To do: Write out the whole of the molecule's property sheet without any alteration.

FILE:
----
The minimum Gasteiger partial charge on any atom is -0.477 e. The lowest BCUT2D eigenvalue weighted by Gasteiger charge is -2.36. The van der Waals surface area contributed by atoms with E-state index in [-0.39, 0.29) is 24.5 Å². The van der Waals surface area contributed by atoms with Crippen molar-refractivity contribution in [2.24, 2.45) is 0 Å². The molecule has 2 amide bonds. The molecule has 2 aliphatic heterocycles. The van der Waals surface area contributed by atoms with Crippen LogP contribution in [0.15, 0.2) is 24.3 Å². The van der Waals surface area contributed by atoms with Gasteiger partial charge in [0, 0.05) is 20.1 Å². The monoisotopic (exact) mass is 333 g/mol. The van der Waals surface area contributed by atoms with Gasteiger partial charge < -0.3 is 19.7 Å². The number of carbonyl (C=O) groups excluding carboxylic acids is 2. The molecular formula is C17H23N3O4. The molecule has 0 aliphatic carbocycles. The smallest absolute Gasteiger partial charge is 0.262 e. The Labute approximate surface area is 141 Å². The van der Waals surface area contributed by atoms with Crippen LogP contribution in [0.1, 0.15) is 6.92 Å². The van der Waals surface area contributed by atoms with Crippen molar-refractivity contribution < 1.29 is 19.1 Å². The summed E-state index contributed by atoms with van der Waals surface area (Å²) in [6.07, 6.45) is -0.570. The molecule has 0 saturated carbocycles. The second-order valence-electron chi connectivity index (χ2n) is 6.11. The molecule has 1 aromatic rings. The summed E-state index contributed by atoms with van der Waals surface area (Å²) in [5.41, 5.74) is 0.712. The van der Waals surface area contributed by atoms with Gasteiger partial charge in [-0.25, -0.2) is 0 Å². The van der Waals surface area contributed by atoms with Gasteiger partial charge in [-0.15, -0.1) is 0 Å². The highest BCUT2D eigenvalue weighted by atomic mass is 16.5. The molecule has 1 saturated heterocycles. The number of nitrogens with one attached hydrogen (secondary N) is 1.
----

The minimum Gasteiger partial charge on any atom is -0.477 e. The lowest BCUT2D eigenvalue weighted by Gasteiger charge is -2.36. The van der Waals surface area contributed by atoms with E-state index in [-0.39, 0.29) is 24.5 Å². The van der Waals surface area contributed by atoms with Crippen molar-refractivity contribution in [2.24, 2.45) is 0 Å². The molecule has 2 amide bonds. The molecule has 2 aliphatic heterocycles. The van der Waals surface area contributed by atoms with Crippen LogP contribution in [0.15, 0.2) is 24.3 Å². The van der Waals surface area contributed by atoms with Gasteiger partial charge in [0, 0.05) is 20.1 Å². The monoisotopic (exact) mass is 333 g/mol. The van der Waals surface area contributed by atoms with Gasteiger partial charge < -0.3 is 19.7 Å². The number of carbonyl (C=O) groups excluding carboxylic acids is 2. The molecular formula is C17H23N3O4. The molecule has 0 aliphatic carbocycles. The smallest absolute Gasteiger partial charge is 0.262 e. The Labute approximate surface area is 141 Å². The van der Waals surface area contributed by atoms with Crippen LogP contribution in [0.1, 0.15) is 6.92 Å². The van der Waals surface area contributed by atoms with Crippen molar-refractivity contribution < 1.29 is 19.1 Å². The summed E-state index contributed by atoms with van der Waals surface area (Å²) in [6.07, 6.45) is -0.570. The molecule has 0 saturated carbocycles. The second-order valence-electron chi connectivity index (χ2n) is 6.11. The molecule has 1 aromatic rings. The summed E-state index contributed by atoms with van der Waals surface area (Å²) in [5.41, 5.74) is 0.712. The van der Waals surface area contributed by atoms with Gasteiger partial charge in [-0.25, -0.2) is 0 Å². The van der Waals surface area contributed by atoms with Gasteiger partial charge in [-0.15, -0.1) is 0 Å². The highest BCUT2D eigenvalue weighted by atomic mass is 16.5. The molecule has 1 saturated heterocycles. The number of nitrogens with one attached hydrogen (secondary N) is 1.